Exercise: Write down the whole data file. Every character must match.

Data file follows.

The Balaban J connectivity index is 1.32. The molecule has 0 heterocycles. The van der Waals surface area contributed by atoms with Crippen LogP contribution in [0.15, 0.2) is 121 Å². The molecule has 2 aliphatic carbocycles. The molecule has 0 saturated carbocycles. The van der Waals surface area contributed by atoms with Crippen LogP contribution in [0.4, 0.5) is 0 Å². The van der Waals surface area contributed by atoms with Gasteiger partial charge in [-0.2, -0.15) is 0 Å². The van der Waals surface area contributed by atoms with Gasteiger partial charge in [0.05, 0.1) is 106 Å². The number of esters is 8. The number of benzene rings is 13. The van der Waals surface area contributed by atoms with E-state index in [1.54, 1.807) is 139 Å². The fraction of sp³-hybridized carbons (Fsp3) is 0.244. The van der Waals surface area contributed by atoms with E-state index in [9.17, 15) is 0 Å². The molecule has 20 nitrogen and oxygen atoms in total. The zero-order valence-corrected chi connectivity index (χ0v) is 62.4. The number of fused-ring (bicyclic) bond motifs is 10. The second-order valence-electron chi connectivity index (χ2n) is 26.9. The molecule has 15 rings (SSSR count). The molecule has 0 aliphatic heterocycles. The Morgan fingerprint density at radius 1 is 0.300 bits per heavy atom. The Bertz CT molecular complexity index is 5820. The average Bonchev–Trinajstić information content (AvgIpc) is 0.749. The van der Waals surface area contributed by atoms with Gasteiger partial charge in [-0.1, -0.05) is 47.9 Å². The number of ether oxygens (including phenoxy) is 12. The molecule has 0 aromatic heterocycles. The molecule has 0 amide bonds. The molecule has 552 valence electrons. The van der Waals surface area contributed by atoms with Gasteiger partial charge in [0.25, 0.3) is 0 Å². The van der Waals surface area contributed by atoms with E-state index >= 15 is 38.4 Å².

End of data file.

The Balaban J connectivity index is 1.32. The molecule has 0 heterocycles. The van der Waals surface area contributed by atoms with Crippen LogP contribution in [0.15, 0.2) is 121 Å². The molecule has 2 aliphatic carbocycles. The molecule has 0 saturated carbocycles. The van der Waals surface area contributed by atoms with Crippen LogP contribution in [0.4, 0.5) is 0 Å². The van der Waals surface area contributed by atoms with Gasteiger partial charge in [-0.2, -0.15) is 0 Å². The van der Waals surface area contributed by atoms with Gasteiger partial charge in [0.05, 0.1) is 106 Å². The number of esters is 8. The number of benzene rings is 13. The van der Waals surface area contributed by atoms with E-state index in [1.54, 1.807) is 139 Å². The fraction of sp³-hybridized carbons (Fsp3) is 0.244. The van der Waals surface area contributed by atoms with E-state index in [9.17, 15) is 0 Å². The molecule has 20 nitrogen and oxygen atoms in total. The zero-order valence-corrected chi connectivity index (χ0v) is 62.4. The number of fused-ring (bicyclic) bond motifs is 10. The second-order valence-electron chi connectivity index (χ2n) is 26.9. The molecule has 15 rings (SSSR count). The molecule has 0 aliphatic heterocycles. The Morgan fingerprint density at radius 1 is 0.300 bits per heavy atom. The Bertz CT molecular complexity index is 5820. The average Bonchev–Trinajstić information content (AvgIpc) is 0.749. The van der Waals surface area contributed by atoms with Gasteiger partial charge in [-0.1, -0.05) is 47.9 Å². The number of ether oxygens (including phenoxy) is 12. The molecule has 0 aromatic heterocycles. The molecule has 0 amide bonds. The molecule has 552 valence electrons. The van der Waals surface area contributed by atoms with Gasteiger partial charge in [0.25, 0.3) is 0 Å². The van der Waals surface area contributed by atoms with E-state index >= 15 is 38.4 Å².